With its carnival band playing in the foyer before the show and throughout the interval, there is a beguiling theatricality about Hamish Glen's production of Moliere's comedy which reaches out to hug the audience.
Actually this "new version" by David Johnson is so freely adapted that you may well wonder how much Moliere you are hearing, but never mind: the Commedia dell'Arte spirit is joyously alive in a production which is evocatively designed (down to the candles lining the edge of the stage) and enthusiastically played by its excellent cast.
David Hargreaves, aea ves, a Birmingham Rep regular a few years ago, provides its centre of gravity as Argent, the pennypinching nightgown-clad imaginary invalid who wants to secure the full-time services of a doctor by marrying his daughter Bella off to a doltish medical student.
Despite Argent's entire lack of any sense of proportion, Hargreaves manages to make something almost touching out of his naive faith in a medical profession which at this stage in its development was more likely to kill than cure: in fact, the target of MoliEre's satire extends beyond the medical arena to take in a scepticism about authority in general.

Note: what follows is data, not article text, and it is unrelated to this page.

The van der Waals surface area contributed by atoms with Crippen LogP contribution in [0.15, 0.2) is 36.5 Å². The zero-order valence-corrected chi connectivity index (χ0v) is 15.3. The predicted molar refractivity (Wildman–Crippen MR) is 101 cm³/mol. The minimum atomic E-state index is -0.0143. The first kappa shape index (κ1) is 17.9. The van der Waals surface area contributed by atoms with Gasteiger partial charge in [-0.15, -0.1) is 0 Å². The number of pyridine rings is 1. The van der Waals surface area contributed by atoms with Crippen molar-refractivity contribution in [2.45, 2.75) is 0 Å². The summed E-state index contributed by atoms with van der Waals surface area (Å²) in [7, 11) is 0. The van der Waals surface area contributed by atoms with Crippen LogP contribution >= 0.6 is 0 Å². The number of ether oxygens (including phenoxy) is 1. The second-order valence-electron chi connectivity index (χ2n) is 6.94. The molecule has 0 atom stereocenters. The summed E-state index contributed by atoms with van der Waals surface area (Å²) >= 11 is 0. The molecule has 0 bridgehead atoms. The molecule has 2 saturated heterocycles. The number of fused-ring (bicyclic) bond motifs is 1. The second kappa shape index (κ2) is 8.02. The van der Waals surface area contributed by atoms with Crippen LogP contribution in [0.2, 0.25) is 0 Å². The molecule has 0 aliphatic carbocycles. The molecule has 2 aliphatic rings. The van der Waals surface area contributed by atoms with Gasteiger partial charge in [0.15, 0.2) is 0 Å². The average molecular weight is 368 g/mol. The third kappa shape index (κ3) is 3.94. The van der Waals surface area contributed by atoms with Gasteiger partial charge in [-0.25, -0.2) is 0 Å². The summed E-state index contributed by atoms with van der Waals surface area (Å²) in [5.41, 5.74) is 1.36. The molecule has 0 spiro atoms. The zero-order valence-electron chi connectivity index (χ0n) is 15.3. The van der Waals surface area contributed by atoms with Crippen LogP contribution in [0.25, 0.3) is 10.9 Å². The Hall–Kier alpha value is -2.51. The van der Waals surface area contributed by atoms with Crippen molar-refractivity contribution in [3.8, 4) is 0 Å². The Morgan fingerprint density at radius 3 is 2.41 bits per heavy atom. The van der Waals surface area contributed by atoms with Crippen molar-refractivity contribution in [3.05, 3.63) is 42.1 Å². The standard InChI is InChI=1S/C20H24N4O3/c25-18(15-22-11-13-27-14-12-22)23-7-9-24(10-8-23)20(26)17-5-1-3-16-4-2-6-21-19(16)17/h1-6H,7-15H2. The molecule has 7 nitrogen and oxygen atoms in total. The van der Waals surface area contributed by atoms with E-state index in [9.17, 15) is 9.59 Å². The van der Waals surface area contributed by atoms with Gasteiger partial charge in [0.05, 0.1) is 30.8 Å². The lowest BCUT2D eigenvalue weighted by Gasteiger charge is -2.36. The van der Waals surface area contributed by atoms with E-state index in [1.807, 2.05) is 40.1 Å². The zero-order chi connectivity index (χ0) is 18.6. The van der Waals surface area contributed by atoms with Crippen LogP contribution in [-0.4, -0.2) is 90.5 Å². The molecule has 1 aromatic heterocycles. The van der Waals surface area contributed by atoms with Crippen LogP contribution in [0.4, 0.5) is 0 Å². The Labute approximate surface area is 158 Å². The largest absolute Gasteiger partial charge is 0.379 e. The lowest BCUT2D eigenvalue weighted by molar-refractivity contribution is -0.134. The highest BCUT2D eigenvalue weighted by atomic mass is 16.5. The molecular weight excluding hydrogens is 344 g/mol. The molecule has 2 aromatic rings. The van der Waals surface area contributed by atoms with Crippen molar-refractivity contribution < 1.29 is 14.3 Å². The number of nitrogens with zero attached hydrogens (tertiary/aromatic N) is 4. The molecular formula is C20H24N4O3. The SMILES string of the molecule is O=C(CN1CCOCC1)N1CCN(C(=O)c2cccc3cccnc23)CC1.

As Bella, Amanda Beveridge is delightful - beautiful, put-upon and just a bit ridiculous.
But best of all is Irish actress Gabrielle Reidy as Argent's stroppy servant Tanny. Hers is a wonderfully polished comic performance, stylish and stylised down to the slightly jerky, puppet-like movements: let's hope Dublin's famous Abbey Theatre, where she seems to be virtually a resident, can spare her again.
With a big Thursday night audience evidently enjoying itself, this was an evening to raise great expectations for the Belgrade when it waves farewell to the builders.
Extra brownie points, too, for the stylish new-look programme.